“Dinner!” they shrieked.

That night I dreamt I stood in the shallows of Hule’ia, hands submerged into murky water. I could not see clearly, unsure exactly what I was trying to catch.  I dreamt a cold plump softness nudging my open palms. One, two – too many sleek and slippery things to count – I grasped and missed, until at dawn I awoke empty-handed, staring blankly at the wall.

Is it like that now for you?

My friend wonders about her mounting “…sense of exhaustion and ambivalence…”

My students say, “This week is awful. It’s limp broccoli.”

It seems everyone around me is feeling…

when we would all so much rather be —

Here’s my Rx.  If you can, take a visit to your girlhood dreaming spot, or one that reminds you copiously of it. Gaze into the lantern of your inner fire. Catch the glow. Reflect the blaze.

Remember who you once were and what you said you would become.  It’s not too late. But hurry. You are waiting.  And so am I.
With vibrancy and gold,

p.s. If your spirits need a boost these days, stumble upon Dearest Creature by poet Amy Gerstler.  (You can read David Kirby’s New York Times review of it here.)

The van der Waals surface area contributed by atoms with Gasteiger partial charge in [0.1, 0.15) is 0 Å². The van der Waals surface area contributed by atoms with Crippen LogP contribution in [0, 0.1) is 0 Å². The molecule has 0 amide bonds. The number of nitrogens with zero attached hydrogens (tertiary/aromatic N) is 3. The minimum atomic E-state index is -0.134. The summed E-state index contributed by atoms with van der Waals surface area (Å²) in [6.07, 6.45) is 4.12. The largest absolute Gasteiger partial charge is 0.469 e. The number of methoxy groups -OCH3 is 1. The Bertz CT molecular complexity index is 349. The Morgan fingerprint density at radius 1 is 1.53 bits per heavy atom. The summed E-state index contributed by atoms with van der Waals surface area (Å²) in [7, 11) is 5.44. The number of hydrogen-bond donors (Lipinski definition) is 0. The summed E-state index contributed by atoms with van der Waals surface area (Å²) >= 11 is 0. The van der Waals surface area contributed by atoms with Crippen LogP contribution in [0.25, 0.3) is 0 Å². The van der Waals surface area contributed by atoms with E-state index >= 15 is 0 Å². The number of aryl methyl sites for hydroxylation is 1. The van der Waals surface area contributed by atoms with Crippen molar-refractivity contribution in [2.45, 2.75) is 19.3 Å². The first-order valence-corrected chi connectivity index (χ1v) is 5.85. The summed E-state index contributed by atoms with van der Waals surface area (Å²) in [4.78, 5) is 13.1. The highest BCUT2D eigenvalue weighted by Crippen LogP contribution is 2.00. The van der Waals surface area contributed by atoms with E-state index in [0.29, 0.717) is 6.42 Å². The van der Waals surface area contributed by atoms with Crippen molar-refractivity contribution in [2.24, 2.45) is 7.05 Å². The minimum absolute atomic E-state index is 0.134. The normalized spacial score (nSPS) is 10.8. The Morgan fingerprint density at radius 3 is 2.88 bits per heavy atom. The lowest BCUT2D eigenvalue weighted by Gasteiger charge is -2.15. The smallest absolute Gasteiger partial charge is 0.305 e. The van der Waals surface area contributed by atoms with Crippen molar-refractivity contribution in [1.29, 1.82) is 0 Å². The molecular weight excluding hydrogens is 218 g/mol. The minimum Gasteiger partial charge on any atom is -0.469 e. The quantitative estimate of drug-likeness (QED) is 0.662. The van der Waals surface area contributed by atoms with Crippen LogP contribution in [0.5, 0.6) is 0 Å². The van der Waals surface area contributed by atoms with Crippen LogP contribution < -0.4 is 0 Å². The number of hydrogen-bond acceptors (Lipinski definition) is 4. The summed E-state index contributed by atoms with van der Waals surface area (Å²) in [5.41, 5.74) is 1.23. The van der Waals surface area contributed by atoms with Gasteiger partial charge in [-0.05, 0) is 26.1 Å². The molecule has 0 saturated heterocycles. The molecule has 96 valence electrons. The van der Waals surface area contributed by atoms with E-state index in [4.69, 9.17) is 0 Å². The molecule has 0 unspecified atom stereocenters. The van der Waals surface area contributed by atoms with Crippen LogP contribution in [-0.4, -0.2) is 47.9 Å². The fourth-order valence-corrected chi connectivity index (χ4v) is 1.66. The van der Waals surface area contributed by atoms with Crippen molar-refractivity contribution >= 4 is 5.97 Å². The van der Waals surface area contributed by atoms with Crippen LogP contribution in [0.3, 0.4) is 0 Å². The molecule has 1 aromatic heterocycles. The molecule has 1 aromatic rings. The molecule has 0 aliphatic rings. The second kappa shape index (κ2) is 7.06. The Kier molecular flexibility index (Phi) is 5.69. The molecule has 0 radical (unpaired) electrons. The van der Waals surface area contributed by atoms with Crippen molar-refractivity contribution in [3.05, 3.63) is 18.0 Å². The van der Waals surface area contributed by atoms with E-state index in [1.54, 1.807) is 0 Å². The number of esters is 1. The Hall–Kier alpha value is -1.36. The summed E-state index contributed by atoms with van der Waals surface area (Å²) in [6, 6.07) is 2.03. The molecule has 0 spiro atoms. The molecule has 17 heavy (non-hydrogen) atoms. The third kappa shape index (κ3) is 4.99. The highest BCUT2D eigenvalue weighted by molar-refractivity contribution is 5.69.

This is not a new book; it was published in 2009. But it’s a new discovery for me and I highly recommend any book that contains poems with titles like, “At the Back of a Closet, Two Dresses Converse” and “Chant of the Hallucinogenic Plants,” especially as an antidote if you’re in your blues period.  There’s no expiration date on golden poetry.

A Rearranging of the Resources

What to do when a beach is losing its sand? Move sand from one area in the ocean to another of course! After many years of shrinking, the beach between the Topaz jetty and Ruby St. in Redondo Beach, CA  is growing. This is no easy feat. There has been a barge and much activity just offshore for the past month. A sign on the shore explains that this is part of a beach replenishment project.